NewsLocal NewsIn Your NeighborhoodDoor County


Dancing to their own music: How a group of women from Door County helped form the Peninsula music Festival

Posted at 5:33 PM, Mar 27, 2024
and last updated 2024-03-28 19:03:59-04

DOOR COUNTY (NBC 26) — This year marks 72 years of the Peninsula Music Festival and due to a special group of women... it's still thriving today.

  • Video shows history of Peninsula Music Festival
  • A group of women formed the Peninsula music Festival Sustaining Committee and played a big role in the events success
  • This is the 72nd year of the Peninsula music Festival

(The following is a transcription of the full broadcast story)

Three weeks of the summer, three nights a week Door County has an orchestra that amazes.

"Just to stand up and sing the star-spangled banner with a magnificent orchestra like that is so thrilling," said Morse Brown.

Challoner Morse Brown has been a Peninsula Music Festival volunteer for decades.

She remembers the women, some no longer around, at the heart of it.

"Just the fact that this festival exists is due to the ladies. It would never have ever gotten off. I mean, they did everything," said Morse Brown.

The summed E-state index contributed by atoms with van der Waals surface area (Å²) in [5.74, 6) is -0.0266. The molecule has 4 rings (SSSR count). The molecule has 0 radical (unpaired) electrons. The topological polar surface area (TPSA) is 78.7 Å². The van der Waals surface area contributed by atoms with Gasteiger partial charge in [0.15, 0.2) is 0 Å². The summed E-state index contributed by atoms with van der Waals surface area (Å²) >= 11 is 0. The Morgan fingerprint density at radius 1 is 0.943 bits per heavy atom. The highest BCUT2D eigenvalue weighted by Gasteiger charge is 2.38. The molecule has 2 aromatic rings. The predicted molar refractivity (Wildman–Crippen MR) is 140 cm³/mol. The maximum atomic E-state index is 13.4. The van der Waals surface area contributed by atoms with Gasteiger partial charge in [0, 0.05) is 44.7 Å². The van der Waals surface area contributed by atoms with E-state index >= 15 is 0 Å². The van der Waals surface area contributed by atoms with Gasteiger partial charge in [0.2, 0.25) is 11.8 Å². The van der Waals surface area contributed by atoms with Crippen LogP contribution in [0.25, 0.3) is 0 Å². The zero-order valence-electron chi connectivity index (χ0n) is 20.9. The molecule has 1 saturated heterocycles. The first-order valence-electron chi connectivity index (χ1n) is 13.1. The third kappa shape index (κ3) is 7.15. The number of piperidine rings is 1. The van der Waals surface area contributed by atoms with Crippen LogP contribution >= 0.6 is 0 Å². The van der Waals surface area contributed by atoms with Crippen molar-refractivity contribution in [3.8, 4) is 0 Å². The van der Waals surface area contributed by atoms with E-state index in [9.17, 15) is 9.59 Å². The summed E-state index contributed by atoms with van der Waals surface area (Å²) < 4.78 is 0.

Kay Wilson, Petie Wilson, Alice spooner, Marcia Larsen, and Louise Straubel; some of the founding women of the festival sustaining committee.

"They would literally plan who was passing out whatever flyers who was meeting with what businessperson to ask for volunteers for donations. Who was in charge of selling tickets. They literally did everything," said Morse Brown.

The festival began in 1953 at the Gibraltar School gymnasium.

The founders helped raise ten thousand dollars that first year.

Morse Brown says throughout the years, one couple, Lawrence and Ella Mae Heise, were major financial donors.

"You can listen to public radio and when they play this music and it's so beautiful, but it's a whole different experience to be sitting in hearing it live," said Mckeefry.

Bruce Mckeefry, the first male and now former board president says these women knew what they wanted to do and did it.

"The women that ran this organization were really strong. Really strong. And I really admired them," said Mckeefry.

In 1991, the festival moved to the Door Community Auditorium, now offering the orchestra and a collection of soloists.

"The scores themselves, the soloists, the musicians, but the ladies did everything else otherwise there would not be a music festival," said Morse Brown.

The Peninsula Music Festival started as a chamber orchestra and now is a full symphony orchestra, gracing this stage at the Door Community Auditorium.

The Peninsula Music Festival teamwants to thank the community for their support as they go through a transition period with staffing right now.